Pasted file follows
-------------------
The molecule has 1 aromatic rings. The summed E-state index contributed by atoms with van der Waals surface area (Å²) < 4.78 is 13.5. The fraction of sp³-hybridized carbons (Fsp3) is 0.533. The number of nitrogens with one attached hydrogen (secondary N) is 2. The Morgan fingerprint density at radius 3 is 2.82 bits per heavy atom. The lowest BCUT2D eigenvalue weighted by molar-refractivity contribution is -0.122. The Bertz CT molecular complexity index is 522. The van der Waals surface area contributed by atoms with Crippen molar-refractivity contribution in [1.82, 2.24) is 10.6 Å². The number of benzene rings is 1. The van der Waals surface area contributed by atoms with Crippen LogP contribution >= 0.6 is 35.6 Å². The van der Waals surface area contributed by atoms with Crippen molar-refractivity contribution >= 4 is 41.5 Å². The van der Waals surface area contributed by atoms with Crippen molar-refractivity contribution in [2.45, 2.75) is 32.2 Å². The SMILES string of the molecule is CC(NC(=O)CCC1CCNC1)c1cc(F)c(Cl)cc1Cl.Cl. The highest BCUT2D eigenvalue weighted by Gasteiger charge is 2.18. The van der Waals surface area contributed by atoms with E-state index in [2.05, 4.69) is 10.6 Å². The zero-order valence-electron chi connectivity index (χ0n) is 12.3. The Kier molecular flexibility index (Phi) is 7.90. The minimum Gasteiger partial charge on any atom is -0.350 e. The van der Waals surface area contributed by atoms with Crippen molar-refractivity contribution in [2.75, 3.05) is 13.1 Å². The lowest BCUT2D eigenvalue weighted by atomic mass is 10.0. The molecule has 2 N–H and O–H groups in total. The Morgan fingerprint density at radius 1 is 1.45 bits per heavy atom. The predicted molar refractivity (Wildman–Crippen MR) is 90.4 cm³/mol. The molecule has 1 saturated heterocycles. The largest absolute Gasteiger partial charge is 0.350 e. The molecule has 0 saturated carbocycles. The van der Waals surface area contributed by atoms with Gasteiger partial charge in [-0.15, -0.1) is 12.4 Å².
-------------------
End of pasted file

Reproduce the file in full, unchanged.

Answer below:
The molecule has 1 aromatic rings. The summed E-state index contributed by atoms with van der Waals surface area (Å²) < 4.78 is 13.5. The fraction of sp³-hybridized carbons (Fsp3) is 0.533. The number of nitrogens with one attached hydrogen (secondary N) is 2. The Morgan fingerprint density at radius 3 is 2.82 bits per heavy atom. The lowest BCUT2D eigenvalue weighted by molar-refractivity contribution is -0.122. The Bertz CT molecular complexity index is 522. The van der Waals surface area contributed by atoms with Crippen molar-refractivity contribution in [1.82, 2.24) is 10.6 Å². The number of benzene rings is 1. The van der Waals surface area contributed by atoms with Crippen LogP contribution >= 0.6 is 35.6 Å². The van der Waals surface area contributed by atoms with Crippen molar-refractivity contribution >= 4 is 41.5 Å². The van der Waals surface area contributed by atoms with Crippen molar-refractivity contribution in [2.45, 2.75) is 32.2 Å². The SMILES string of the molecule is CC(NC(=O)CCC1CCNC1)c1cc(F)c(Cl)cc1Cl.Cl. The highest BCUT2D eigenvalue weighted by Gasteiger charge is 2.18. The van der Waals surface area contributed by atoms with E-state index in [2.05, 4.69) is 10.6 Å². The zero-order valence-electron chi connectivity index (χ0n) is 12.3. The Kier molecular flexibility index (Phi) is 7.90. The minimum Gasteiger partial charge on any atom is -0.350 e. The van der Waals surface area contributed by atoms with Crippen molar-refractivity contribution in [2.75, 3.05) is 13.1 Å². The lowest BCUT2D eigenvalue weighted by atomic mass is 10.0. The molecule has 2 N–H and O–H groups in total. The Morgan fingerprint density at radius 1 is 1.45 bits per heavy atom. The predicted molar refractivity (Wildman–Crippen MR) is 90.4 cm³/mol. The molecule has 1 saturated heterocycles. The largest absolute Gasteiger partial charge is 0.350 e. The molecule has 0 saturated carbocycles. The van der Waals surface area contributed by atoms with Gasteiger partial charge in [-0.15, -0.1) is 12.4 Å².